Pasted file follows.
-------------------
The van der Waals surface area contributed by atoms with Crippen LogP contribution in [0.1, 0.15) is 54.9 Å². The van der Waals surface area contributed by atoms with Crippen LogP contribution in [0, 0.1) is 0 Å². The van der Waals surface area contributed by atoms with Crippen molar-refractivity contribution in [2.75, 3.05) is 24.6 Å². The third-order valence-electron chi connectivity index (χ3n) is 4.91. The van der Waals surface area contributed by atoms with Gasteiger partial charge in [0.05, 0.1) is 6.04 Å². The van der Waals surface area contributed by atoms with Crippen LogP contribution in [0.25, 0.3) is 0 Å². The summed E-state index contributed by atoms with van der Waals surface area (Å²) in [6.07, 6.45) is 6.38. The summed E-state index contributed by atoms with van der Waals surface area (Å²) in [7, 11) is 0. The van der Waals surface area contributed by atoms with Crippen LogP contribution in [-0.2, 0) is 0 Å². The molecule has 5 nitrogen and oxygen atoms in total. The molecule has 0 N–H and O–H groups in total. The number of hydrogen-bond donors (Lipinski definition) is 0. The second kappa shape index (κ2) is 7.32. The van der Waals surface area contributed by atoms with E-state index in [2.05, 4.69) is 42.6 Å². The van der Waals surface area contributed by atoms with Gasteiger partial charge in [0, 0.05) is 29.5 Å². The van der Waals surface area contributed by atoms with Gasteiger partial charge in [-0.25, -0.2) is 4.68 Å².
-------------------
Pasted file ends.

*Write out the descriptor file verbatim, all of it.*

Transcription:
The van der Waals surface area contributed by atoms with Crippen LogP contribution in [0.1, 0.15) is 54.9 Å². The van der Waals surface area contributed by atoms with Crippen LogP contribution in [0, 0.1) is 0 Å². The van der Waals surface area contributed by atoms with Crippen molar-refractivity contribution in [2.75, 3.05) is 24.6 Å². The third-order valence-electron chi connectivity index (χ3n) is 4.91. The van der Waals surface area contributed by atoms with Gasteiger partial charge in [0.05, 0.1) is 6.04 Å². The van der Waals surface area contributed by atoms with Crippen LogP contribution in [0.25, 0.3) is 0 Å². The summed E-state index contributed by atoms with van der Waals surface area (Å²) in [6.07, 6.45) is 6.38. The summed E-state index contributed by atoms with van der Waals surface area (Å²) in [7, 11) is 0. The van der Waals surface area contributed by atoms with Crippen LogP contribution in [-0.2, 0) is 0 Å². The molecule has 5 nitrogen and oxygen atoms in total. The molecule has 0 N–H and O–H groups in total. The number of hydrogen-bond donors (Lipinski definition) is 0. The second kappa shape index (κ2) is 7.32. The van der Waals surface area contributed by atoms with E-state index in [2.05, 4.69) is 42.6 Å². The van der Waals surface area contributed by atoms with Gasteiger partial charge in [0, 0.05) is 29.5 Å². The van der Waals surface area contributed by atoms with Gasteiger partial charge in [-0.25, -0.2) is 4.68 Å².